Autumn 2014 | First Ascents and New Routes in Indian Himalayas

Post monsoon is the season when quite a few alpinists head towards Himalayas to attempt virgin peaks and fresh routes on lower peaks. Separate teams of Slovenian, Swiss and British climbers have achieved first ascents and opened some new routes in a less-climbed region of Indian Himalayas, this autumn.

New Routes on Hagshu

Hagshu (6451m) is located near the division of Zanskar and Kishtwar regions. The peak was first climbed in 1989; by Polish climbers without permit and a British team with official permission. No further summits are reported on the mountain (until this year), majorly because of climbing ban from 1993 to 2012 due to political unrest.

This season Indian Mountaineering Foundation (IMF) issued multiple Hagshu permits, due to some bureaucratic blunder, though. This resulted in serious inconvenience for climbing parties. Nonetheless, the ending has been quite smooth for everyone.

Hagshu (6,515m), Kishtwar, Himalaya
Hagshu (6451m); Photo: Mick Fowler;  Source

British Mick Fowler and Paul Ramsden have been regular climbing partners and are known for several first ascents in China, Tibet and India; the recent one being first ascent of Kishtwar Kailash (6451m) in autumn 2013. This year, along with Steve Burns and Ian Cartwright, the duo intended to open a new route on North Face of Hagshu.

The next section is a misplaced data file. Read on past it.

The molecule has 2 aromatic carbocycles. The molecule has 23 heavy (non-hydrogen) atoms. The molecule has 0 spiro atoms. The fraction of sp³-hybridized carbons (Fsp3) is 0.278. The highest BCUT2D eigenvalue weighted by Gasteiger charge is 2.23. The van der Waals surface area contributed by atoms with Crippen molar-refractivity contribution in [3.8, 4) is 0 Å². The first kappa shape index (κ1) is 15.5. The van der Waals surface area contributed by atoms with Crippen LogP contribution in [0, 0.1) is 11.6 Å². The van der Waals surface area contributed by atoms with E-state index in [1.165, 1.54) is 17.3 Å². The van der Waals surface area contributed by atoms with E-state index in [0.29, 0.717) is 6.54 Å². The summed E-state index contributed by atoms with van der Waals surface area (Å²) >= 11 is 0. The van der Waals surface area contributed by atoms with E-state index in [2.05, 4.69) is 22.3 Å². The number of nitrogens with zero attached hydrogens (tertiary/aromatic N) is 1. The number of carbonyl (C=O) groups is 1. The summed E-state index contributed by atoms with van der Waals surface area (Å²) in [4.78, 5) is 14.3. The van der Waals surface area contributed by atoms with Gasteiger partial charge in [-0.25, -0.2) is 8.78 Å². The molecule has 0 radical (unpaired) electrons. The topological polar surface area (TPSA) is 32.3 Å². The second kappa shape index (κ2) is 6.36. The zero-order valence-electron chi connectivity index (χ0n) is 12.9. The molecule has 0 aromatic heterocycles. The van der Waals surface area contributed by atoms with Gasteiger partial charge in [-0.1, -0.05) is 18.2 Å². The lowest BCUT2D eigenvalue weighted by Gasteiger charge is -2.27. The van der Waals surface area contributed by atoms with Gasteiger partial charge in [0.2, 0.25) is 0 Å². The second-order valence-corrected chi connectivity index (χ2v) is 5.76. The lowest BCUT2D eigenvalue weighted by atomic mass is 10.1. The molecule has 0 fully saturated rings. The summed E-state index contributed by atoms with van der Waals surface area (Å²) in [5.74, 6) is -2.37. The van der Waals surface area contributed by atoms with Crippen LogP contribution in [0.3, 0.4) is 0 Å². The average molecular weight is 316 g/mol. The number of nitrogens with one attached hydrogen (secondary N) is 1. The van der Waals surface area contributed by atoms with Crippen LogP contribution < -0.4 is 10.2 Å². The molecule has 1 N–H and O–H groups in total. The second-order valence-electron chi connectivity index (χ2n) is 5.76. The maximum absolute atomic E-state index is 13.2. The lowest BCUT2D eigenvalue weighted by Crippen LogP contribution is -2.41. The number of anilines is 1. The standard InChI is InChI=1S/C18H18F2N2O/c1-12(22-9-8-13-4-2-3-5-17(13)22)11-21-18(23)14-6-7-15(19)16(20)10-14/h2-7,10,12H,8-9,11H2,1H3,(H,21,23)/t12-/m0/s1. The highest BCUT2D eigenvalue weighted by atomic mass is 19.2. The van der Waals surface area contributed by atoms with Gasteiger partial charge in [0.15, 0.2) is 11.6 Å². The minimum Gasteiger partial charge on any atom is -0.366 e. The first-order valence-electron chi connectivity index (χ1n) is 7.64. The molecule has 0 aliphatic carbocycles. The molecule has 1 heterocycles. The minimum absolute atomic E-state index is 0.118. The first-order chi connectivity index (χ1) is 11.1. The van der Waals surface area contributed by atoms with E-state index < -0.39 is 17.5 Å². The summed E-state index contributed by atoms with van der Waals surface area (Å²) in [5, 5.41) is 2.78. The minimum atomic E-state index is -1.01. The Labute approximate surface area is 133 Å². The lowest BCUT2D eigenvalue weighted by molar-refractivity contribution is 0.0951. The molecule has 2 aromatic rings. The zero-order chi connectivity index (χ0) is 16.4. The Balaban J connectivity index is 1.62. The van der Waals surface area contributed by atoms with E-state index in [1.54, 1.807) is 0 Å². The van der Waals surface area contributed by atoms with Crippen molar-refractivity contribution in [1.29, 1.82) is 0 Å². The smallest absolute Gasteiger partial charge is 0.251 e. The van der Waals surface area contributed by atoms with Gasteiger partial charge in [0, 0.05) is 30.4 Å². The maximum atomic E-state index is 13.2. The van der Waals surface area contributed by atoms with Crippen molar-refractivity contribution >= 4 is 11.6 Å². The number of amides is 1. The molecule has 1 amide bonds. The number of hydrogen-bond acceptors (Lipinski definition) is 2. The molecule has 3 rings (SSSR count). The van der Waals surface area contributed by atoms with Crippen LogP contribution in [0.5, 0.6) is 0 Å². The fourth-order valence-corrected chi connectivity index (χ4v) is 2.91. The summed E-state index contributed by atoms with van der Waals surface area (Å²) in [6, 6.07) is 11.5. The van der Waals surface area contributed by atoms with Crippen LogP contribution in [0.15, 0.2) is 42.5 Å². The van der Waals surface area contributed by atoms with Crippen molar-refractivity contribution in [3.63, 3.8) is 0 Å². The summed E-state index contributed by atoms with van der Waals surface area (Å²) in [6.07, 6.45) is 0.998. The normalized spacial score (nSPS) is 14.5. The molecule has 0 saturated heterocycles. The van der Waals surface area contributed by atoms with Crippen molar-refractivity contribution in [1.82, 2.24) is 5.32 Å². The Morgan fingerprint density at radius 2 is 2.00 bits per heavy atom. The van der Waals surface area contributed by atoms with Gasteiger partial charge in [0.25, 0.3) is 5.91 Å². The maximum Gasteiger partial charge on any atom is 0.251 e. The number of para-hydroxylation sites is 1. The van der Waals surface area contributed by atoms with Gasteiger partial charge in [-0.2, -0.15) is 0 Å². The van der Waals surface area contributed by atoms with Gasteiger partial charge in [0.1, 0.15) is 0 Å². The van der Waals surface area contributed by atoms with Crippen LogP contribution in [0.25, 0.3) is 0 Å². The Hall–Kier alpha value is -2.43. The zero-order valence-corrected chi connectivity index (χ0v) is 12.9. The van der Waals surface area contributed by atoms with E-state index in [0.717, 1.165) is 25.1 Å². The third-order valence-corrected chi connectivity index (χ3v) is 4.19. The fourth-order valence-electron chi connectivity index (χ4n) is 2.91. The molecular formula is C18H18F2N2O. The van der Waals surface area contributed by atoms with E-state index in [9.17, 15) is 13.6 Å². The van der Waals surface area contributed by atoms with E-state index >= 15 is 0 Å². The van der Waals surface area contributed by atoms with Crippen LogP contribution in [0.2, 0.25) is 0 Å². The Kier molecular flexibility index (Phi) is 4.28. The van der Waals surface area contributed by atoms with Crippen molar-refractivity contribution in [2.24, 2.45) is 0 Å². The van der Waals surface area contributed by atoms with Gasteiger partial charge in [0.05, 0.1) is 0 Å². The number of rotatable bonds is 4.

Three Slovenian climbers Ales Cesen, Luka Lindic and Marko Prezelj were planning to attempt Rimo III, but they were instructed (by IMF) to find another objective. Their agency proposed Hagshu. During the trek to BC, the Slovenians met a three-member American team who also had a permit to climb the Hagshu.

However, at the end, the Americans abandoned the climb because of health issue with one member (the remaining two members attempted Barnaj), the Brits switched to Northeast Face, whereas Slovenians climbed the North Face.

North Face

The Slovenians set up BC at 4400m on west side of Hagshu Glacier. They started the acclimatization by climbing Lagan (5750m), a peak with decent altitude and difficulty, in two days. After a couple of rest days, they established ABC at 4660m. During second rotation, the team summited a 6300m peak named Hana's Men.

After acclimatization and three days of rest, the summit push on Hagshu North Face began on Sept 29th. They left ABC at around 3am.

“We headed towards the wall with a small tent, two sleeping bags and food for two bivouacs. After a little more than two hours of access, we waded into deep powder snow, drifted from the north face by winds and powder snow avalanches. After almost an hour of wading, the conditions began to allow for rapid advancement again. We climbed up a snow cone to the central part of the north face.